2. Related remedies, given one after another act by far more curative, than non-related remedies. That the principal of similarity is given preference in the selection of the remedy goes without saying. But usually one will find the situation, that of the group of competing remedies, (particularly in chronic cases) the one or the other is found under the related ones (to the previous applied remedy). It is advisable then to give preference to this related remedy, if there are no contraindications found. It frequently happened to me, that a further more detailed inquiry brought out such symptoms, (previously unattended), which would have given definite preference to this remedy, and the result then always was delightful.
3. The one-sided diseases give an excellent opportunity for the use of the remedy relationships.
The cure of the one-sided diseases often renders difficult by the lack of characteristic symptoms. Here an incompletely fitting remedy (5) brings on quite often a change in the symptom picture and simultaneously of characteristic symptoms, so that it is easy now to alleviate the complete main malady in combination with the new side complaints (brought on by the remedy), by a remedy related to the first and homeopathic to the now existing symptom picture. This might have formed the basis of the opinion, that intermittent fevers are cured by Nux-v after Ipecac., or Cina after Caps, over the last few years, where the disease often appeared in the way, that these latter remedies were pretty similar, yet the ground was prepared by the former, which increased the curativeness of the latter tremendously. Even in other (chronic and acute) situations I often found similar evidence.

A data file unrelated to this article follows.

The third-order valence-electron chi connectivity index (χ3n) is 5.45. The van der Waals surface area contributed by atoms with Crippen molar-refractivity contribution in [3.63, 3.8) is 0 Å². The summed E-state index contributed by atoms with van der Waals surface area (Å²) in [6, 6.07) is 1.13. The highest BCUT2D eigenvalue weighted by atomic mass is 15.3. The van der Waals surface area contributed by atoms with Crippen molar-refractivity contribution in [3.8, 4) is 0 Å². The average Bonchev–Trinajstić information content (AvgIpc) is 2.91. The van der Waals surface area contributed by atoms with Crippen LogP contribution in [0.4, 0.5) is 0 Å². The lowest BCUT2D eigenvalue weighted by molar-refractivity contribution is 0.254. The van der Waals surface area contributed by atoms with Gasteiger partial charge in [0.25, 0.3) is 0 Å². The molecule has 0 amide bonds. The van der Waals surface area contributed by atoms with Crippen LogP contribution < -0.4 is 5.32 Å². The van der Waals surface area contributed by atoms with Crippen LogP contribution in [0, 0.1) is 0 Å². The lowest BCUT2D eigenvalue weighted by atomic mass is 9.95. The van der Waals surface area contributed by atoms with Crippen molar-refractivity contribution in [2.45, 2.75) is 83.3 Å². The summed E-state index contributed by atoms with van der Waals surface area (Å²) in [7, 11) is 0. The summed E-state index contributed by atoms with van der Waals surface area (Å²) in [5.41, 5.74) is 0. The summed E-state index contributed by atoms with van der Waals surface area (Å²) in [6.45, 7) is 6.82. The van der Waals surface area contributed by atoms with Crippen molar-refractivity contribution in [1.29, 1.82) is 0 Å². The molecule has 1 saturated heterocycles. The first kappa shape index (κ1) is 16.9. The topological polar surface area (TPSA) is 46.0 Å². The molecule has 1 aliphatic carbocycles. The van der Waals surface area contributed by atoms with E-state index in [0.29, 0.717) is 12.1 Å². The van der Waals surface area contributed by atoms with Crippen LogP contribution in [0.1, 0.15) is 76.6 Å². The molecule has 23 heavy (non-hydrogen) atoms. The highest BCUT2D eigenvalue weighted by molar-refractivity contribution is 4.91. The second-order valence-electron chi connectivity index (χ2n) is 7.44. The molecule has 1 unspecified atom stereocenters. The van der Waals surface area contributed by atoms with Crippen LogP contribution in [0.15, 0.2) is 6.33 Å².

4. The advantage of the exact knowledge is even more prominent in the treatment of chronic disease, (than in one-sided disease). Chronic diseases demand for their cure almost always different remedies given in succession.
Here, I experienced always the advantage, if I could apply after the previous remedy has finished acting beneficially, a follow-up remedy, which was in close relation to the previous. The beneficial result of such a remedy, if it is selected homoeopathically often exceeds all expectations.
Therefore I found it of advantage in those chronic diseases, which have only few characteristic symptoms, and are therefore difficult to cure, to determine the successive order of remedies (to be applied) in which (provided it does not need to be changed later on by other symptoms), every time only related remedies follow each other, ideally such remedies, of which the one corresponds more to the main malady and the other more to secondary complaints. In my latest experience the result is by far better and quicker, than by the straight repetition of the remedy. I therefore rarely repeated a remedy lately and only did so in cases where there was only a quantitative lessening of the disease without any qualitative change of the total picture of the disease.(6)
5. More than once it occurred, that two related remedies were so close in a disease, that the selection was difficult, and each of them covered some side- symptoms (concomitants), which were missing in the other. Here I saw the best result by alternating the two remedies, in not too long of a time span, so that always the next was given before the previous had acted out completely. The first action decreased and weakened then gradually the steps in improvement increased and often there was no other remedy necessary to finish the cure. Lately I found it of advantage, (following Hahnemann’s advice) to use different, the best descending potencies in this case of repetition.(likewise in all the other incidents)